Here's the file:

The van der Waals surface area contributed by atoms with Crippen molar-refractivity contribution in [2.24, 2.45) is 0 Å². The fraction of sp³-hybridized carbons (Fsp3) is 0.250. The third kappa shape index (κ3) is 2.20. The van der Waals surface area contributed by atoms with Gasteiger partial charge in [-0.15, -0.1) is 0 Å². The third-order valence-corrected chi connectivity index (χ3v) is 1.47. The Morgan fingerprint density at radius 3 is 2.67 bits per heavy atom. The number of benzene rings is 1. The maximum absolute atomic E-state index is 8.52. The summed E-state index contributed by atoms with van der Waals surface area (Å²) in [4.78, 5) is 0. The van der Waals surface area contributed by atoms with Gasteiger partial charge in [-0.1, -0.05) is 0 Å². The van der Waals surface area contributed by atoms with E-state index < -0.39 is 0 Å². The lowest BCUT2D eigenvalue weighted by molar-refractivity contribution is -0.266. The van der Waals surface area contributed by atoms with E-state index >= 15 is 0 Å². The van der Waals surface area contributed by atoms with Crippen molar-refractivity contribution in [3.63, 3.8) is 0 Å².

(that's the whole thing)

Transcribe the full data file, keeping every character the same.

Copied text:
The van der Waals surface area contributed by atoms with Crippen molar-refractivity contribution in [2.24, 2.45) is 0 Å². The fraction of sp³-hybridized carbons (Fsp3) is 0.250. The third kappa shape index (κ3) is 2.20. The van der Waals surface area contributed by atoms with Gasteiger partial charge in [-0.15, -0.1) is 0 Å². The third-order valence-corrected chi connectivity index (χ3v) is 1.47. The Morgan fingerprint density at radius 3 is 2.67 bits per heavy atom. The number of benzene rings is 1. The maximum absolute atomic E-state index is 8.52. The summed E-state index contributed by atoms with van der Waals surface area (Å²) in [4.78, 5) is 0. The van der Waals surface area contributed by atoms with Gasteiger partial charge in [-0.1, -0.05) is 0 Å². The van der Waals surface area contributed by atoms with E-state index < -0.39 is 0 Å². The lowest BCUT2D eigenvalue weighted by molar-refractivity contribution is -0.266. The van der Waals surface area contributed by atoms with E-state index >= 15 is 0 Å². The van der Waals surface area contributed by atoms with Crippen molar-refractivity contribution in [3.63, 3.8) is 0 Å².